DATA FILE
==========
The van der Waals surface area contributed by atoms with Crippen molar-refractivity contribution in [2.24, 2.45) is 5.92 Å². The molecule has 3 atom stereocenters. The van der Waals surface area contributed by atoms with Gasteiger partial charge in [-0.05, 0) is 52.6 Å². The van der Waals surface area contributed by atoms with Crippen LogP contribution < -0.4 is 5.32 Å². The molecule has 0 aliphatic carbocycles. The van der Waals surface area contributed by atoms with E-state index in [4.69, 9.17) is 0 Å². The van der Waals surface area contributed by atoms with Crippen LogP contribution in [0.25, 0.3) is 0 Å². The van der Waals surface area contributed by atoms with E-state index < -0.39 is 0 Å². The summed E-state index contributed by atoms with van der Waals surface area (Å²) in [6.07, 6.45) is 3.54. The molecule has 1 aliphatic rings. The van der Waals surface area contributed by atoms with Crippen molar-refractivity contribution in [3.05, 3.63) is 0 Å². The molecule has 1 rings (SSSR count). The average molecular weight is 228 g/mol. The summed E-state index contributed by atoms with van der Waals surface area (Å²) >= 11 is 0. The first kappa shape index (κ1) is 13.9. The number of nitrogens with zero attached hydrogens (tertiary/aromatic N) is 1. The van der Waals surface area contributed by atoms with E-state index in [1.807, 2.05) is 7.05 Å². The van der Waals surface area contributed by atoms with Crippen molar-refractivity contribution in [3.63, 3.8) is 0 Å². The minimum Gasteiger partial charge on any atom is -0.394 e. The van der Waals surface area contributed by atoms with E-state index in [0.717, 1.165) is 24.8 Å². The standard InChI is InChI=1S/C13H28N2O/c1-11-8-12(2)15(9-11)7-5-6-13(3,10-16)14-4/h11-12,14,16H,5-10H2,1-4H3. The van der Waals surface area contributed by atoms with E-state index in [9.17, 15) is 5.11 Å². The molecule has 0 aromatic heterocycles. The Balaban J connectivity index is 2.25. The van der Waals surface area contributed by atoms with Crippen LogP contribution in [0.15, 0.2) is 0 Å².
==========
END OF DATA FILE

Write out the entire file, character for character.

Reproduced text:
The van der Waals surface area contributed by atoms with Crippen molar-refractivity contribution in [2.24, 2.45) is 5.92 Å². The molecule has 3 atom stereocenters. The van der Waals surface area contributed by atoms with Gasteiger partial charge in [-0.05, 0) is 52.6 Å². The van der Waals surface area contributed by atoms with Crippen LogP contribution < -0.4 is 5.32 Å². The molecule has 0 aliphatic carbocycles. The van der Waals surface area contributed by atoms with E-state index in [4.69, 9.17) is 0 Å². The van der Waals surface area contributed by atoms with Crippen LogP contribution in [0.25, 0.3) is 0 Å². The van der Waals surface area contributed by atoms with E-state index < -0.39 is 0 Å². The summed E-state index contributed by atoms with van der Waals surface area (Å²) in [6.07, 6.45) is 3.54. The molecule has 1 aliphatic rings. The van der Waals surface area contributed by atoms with Crippen molar-refractivity contribution in [3.05, 3.63) is 0 Å². The molecule has 1 rings (SSSR count). The average molecular weight is 228 g/mol. The summed E-state index contributed by atoms with van der Waals surface area (Å²) >= 11 is 0. The first kappa shape index (κ1) is 13.9. The number of nitrogens with zero attached hydrogens (tertiary/aromatic N) is 1. The van der Waals surface area contributed by atoms with E-state index in [1.807, 2.05) is 7.05 Å². The van der Waals surface area contributed by atoms with Crippen molar-refractivity contribution in [3.63, 3.8) is 0 Å². The minimum Gasteiger partial charge on any atom is -0.394 e. The van der Waals surface area contributed by atoms with E-state index in [0.717, 1.165) is 24.8 Å². The standard InChI is InChI=1S/C13H28N2O/c1-11-8-12(2)15(9-11)7-5-6-13(3,10-16)14-4/h11-12,14,16H,5-10H2,1-4H3. The van der Waals surface area contributed by atoms with E-state index in [9.17, 15) is 5.11 Å². The molecule has 0 aromatic heterocycles. The Balaban J connectivity index is 2.25. The van der Waals surface area contributed by atoms with Crippen LogP contribution in [0.15, 0.2) is 0 Å².